- datrappert (from LibraryThing)

Evan Lewis said...

I guess panache is in the eye of the reader - and I know I got plenty in MY eye.

Max Allan Collins said...

Huggins used THE DOUBLE TAKE as the basis for scripts on probably every show he was ever attached to, including westerns like MAVERICK.

What is really interesting (to me, anyway) is that Huggins based the show CITY OF ANGELS (co-created by Stephen Cannell) directly on THE DOUBLE TAKE and his original version of Stu Baily. Wayne Rogers as Jake Axminster worked out of the Bradbury Building in a set-up identical to Bailey's (right down to the outer-office secretary who ran an answering service) and the cop adversary, Lt. Quint, appears by name in THE DOUBLE TAKE. (Quint is openly corrupt and borderline evil on ANGELS, though.) The short stories that made up the 77 SUNSET STRIP paperback were also a CITY OF ANGELS source. At least one of them was adapted into a CITY OF ANGELS episode (as, of course, was THE DOUBLE TAKE). The short-lived '70s PI show is a cult favorite -- it's my favorite PI show of all, and it had a direct influence on my Nathan Heller novels.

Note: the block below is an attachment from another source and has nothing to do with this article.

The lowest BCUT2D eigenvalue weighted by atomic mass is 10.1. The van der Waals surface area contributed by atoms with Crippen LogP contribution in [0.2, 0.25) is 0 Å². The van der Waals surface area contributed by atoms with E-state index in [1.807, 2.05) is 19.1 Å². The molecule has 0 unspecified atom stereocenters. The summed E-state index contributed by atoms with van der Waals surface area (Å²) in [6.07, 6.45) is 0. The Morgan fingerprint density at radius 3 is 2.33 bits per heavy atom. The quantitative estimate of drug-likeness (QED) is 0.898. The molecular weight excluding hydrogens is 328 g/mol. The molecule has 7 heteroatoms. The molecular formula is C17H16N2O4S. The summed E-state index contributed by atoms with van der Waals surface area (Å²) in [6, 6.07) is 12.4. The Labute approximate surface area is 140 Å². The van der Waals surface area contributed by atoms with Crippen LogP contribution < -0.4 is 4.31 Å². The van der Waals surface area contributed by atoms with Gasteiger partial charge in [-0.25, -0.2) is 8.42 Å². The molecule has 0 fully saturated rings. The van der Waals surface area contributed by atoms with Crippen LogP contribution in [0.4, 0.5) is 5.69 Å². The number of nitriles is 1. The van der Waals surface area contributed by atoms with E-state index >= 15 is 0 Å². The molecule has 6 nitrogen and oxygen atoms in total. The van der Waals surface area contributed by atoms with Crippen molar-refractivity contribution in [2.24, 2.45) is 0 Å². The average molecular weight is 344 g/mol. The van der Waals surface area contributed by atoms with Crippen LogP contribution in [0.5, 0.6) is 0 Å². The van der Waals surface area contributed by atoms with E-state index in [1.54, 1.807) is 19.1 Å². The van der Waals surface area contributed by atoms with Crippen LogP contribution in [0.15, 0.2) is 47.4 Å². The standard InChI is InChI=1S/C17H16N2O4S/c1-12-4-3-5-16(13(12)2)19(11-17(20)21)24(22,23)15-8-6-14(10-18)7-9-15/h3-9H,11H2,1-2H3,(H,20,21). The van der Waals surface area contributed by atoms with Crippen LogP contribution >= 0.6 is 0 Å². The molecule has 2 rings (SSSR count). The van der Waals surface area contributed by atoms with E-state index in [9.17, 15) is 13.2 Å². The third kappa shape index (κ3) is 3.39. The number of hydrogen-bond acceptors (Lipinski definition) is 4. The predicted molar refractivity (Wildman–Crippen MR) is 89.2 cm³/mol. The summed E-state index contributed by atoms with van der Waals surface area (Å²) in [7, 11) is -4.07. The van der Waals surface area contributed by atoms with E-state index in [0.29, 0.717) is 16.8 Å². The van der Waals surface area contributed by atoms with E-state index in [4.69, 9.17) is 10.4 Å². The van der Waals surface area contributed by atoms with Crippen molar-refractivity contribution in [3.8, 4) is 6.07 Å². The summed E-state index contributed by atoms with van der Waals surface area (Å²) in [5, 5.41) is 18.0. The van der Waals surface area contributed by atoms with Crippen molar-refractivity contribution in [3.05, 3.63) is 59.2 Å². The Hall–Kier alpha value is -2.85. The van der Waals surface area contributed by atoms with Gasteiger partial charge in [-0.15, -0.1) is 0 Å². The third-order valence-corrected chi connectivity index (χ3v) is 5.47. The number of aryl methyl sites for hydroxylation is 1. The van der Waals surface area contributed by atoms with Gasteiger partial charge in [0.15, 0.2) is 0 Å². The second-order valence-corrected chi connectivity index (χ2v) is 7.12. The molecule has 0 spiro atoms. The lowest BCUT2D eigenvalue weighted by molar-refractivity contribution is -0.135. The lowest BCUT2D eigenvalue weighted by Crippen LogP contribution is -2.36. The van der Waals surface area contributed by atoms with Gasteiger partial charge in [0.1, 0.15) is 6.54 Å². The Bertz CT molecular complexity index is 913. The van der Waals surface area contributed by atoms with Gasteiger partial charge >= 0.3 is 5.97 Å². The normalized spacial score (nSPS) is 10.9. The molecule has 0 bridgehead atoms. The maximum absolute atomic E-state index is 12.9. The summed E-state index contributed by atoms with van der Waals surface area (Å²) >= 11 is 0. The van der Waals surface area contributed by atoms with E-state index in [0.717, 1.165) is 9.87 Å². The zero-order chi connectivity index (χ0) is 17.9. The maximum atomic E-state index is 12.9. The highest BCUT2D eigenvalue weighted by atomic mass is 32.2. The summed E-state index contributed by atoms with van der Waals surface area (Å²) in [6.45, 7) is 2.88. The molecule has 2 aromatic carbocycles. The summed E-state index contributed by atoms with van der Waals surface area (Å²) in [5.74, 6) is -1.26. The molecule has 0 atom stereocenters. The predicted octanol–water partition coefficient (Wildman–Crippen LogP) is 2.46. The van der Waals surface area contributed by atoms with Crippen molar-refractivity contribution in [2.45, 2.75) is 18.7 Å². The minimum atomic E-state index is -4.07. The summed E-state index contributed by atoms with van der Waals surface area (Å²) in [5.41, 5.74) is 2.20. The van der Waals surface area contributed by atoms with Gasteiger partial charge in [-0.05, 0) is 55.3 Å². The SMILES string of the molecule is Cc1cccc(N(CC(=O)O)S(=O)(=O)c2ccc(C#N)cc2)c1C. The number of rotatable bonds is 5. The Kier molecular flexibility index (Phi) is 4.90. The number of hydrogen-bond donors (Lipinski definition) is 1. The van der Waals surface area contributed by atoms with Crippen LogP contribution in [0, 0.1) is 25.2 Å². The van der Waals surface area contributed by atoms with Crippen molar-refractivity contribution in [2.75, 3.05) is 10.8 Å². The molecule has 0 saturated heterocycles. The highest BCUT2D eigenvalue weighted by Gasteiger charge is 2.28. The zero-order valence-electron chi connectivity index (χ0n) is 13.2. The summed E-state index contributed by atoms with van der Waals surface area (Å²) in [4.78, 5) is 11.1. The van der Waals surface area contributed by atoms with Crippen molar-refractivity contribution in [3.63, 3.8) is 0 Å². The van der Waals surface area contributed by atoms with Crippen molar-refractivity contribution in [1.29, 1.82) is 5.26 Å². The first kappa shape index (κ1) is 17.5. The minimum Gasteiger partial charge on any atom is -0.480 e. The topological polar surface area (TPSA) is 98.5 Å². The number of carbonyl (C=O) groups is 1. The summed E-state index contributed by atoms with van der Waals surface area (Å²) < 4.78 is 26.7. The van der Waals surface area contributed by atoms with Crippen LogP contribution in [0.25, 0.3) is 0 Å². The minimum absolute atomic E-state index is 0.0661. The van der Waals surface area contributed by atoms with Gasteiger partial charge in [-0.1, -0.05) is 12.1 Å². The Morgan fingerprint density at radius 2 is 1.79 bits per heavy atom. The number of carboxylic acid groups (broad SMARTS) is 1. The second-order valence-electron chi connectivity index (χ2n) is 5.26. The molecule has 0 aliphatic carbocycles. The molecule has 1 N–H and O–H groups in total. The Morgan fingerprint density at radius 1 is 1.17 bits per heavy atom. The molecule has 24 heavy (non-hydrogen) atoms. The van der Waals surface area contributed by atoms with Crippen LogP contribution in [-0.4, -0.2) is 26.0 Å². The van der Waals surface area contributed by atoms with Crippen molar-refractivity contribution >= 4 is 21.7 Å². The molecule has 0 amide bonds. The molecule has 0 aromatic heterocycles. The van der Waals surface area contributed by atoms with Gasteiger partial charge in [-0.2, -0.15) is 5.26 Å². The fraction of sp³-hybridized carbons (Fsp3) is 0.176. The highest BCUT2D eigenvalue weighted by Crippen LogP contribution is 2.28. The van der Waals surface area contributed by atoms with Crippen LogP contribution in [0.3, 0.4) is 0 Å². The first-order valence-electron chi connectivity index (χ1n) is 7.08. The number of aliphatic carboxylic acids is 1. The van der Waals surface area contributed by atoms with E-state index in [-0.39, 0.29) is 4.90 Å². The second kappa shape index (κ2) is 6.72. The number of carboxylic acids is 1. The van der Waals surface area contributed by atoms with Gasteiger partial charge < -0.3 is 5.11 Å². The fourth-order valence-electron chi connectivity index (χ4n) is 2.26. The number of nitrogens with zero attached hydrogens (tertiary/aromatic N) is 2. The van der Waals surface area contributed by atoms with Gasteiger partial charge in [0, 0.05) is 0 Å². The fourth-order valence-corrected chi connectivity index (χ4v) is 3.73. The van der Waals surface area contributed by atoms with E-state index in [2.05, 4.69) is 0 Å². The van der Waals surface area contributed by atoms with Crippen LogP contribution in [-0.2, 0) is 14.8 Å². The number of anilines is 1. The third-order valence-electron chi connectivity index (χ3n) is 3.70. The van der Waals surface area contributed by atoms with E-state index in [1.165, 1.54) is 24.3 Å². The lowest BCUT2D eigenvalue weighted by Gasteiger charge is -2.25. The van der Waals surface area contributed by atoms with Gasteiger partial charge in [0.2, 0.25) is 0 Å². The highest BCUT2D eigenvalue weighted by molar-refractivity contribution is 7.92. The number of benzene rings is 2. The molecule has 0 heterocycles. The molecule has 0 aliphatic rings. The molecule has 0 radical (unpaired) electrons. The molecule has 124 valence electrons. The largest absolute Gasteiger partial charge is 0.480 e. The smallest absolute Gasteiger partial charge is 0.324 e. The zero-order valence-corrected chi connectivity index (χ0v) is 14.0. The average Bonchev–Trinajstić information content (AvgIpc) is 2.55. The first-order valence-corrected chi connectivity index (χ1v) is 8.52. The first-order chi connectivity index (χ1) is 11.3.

Evan Lewis said...

Cool, Max! I knew there was a reason I liked City of Angels. It deserves to be on DVD.

J. Kingston Pierce said...

I'm fortunate enough to have City of Angels on DVD, but I've never seen the film I Love Trouble. Maybe someday I shall stumble upon it. That will be a lucky day!

Cheers,
Jeff

Montag said...

@Evan:

Thanks so much for this excellent review. I'd been trying to do some research on the pulp/film noir/hardboiled detective origins of 77 Sunset Strip and this has been very helpful.

@J. Kingston Pierce:

The film I LOVE TROUBLE (1948) can be viewed online at the Internet Archive (archive.org) in the Film Noir section of the Moving Image Archive.

The print is unfortunately not in the best of shape, but since the movie has been allowed to fall out of copyright and to lapse into the public domain, we'll probably never see a restored version on DVD - which is a shame because it's a terrific little film noir.

I loved the CITY OF ANGELS series, too, and wasn't aware it had come out on DVD (another series I'd love to find on DVD is Robert Forster's BANYON).